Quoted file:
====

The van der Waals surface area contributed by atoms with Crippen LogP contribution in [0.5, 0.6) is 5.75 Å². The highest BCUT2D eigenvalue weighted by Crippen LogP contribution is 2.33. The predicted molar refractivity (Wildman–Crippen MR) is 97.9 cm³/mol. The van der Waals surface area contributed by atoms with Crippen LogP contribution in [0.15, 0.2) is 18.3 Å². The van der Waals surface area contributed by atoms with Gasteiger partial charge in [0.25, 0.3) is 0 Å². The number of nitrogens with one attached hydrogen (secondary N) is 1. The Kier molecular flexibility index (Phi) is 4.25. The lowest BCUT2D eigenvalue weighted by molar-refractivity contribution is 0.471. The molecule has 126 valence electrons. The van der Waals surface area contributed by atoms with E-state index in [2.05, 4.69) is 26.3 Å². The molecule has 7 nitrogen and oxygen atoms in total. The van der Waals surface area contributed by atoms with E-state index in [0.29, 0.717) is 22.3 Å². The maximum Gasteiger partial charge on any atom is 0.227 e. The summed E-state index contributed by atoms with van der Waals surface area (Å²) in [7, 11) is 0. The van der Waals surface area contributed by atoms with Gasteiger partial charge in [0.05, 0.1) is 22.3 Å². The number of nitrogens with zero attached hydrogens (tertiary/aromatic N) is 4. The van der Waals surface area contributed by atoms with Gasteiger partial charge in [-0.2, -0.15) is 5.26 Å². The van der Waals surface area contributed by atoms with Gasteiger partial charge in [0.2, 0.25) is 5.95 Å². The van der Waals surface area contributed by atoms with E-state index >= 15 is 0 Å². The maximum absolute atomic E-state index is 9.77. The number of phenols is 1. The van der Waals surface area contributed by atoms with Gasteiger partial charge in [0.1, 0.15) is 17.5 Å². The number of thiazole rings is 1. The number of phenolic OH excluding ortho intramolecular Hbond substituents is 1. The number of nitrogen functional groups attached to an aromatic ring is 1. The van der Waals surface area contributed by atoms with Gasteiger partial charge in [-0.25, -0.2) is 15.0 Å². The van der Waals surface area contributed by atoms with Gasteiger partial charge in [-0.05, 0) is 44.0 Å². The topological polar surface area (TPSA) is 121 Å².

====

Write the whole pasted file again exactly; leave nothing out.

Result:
The van der Waals surface area contributed by atoms with Crippen LogP contribution in [0.5, 0.6) is 5.75 Å². The highest BCUT2D eigenvalue weighted by Crippen LogP contribution is 2.33. The predicted molar refractivity (Wildman–Crippen MR) is 97.9 cm³/mol. The van der Waals surface area contributed by atoms with Crippen LogP contribution in [0.15, 0.2) is 18.3 Å². The van der Waals surface area contributed by atoms with Gasteiger partial charge in [0.25, 0.3) is 0 Å². The number of nitrogens with one attached hydrogen (secondary N) is 1. The Kier molecular flexibility index (Phi) is 4.25. The lowest BCUT2D eigenvalue weighted by molar-refractivity contribution is 0.471. The molecule has 126 valence electrons. The van der Waals surface area contributed by atoms with E-state index in [2.05, 4.69) is 26.3 Å². The molecule has 7 nitrogen and oxygen atoms in total. The van der Waals surface area contributed by atoms with E-state index in [0.29, 0.717) is 22.3 Å². The maximum Gasteiger partial charge on any atom is 0.227 e. The summed E-state index contributed by atoms with van der Waals surface area (Å²) in [7, 11) is 0. The van der Waals surface area contributed by atoms with Gasteiger partial charge in [0.05, 0.1) is 22.3 Å². The number of nitrogens with zero attached hydrogens (tertiary/aromatic N) is 4. The van der Waals surface area contributed by atoms with Gasteiger partial charge in [-0.2, -0.15) is 5.26 Å². The van der Waals surface area contributed by atoms with Gasteiger partial charge in [0.2, 0.25) is 5.95 Å². The van der Waals surface area contributed by atoms with E-state index >= 15 is 0 Å². The maximum absolute atomic E-state index is 9.77. The number of phenols is 1. The van der Waals surface area contributed by atoms with Gasteiger partial charge in [0.1, 0.15) is 17.5 Å². The number of thiazole rings is 1. The number of phenolic OH excluding ortho intramolecular Hbond substituents is 1. The number of nitrogen functional groups attached to an aromatic ring is 1. The van der Waals surface area contributed by atoms with Gasteiger partial charge in [-0.25, -0.2) is 15.0 Å². The van der Waals surface area contributed by atoms with Gasteiger partial charge in [-0.05, 0) is 44.0 Å². The topological polar surface area (TPSA) is 121 Å².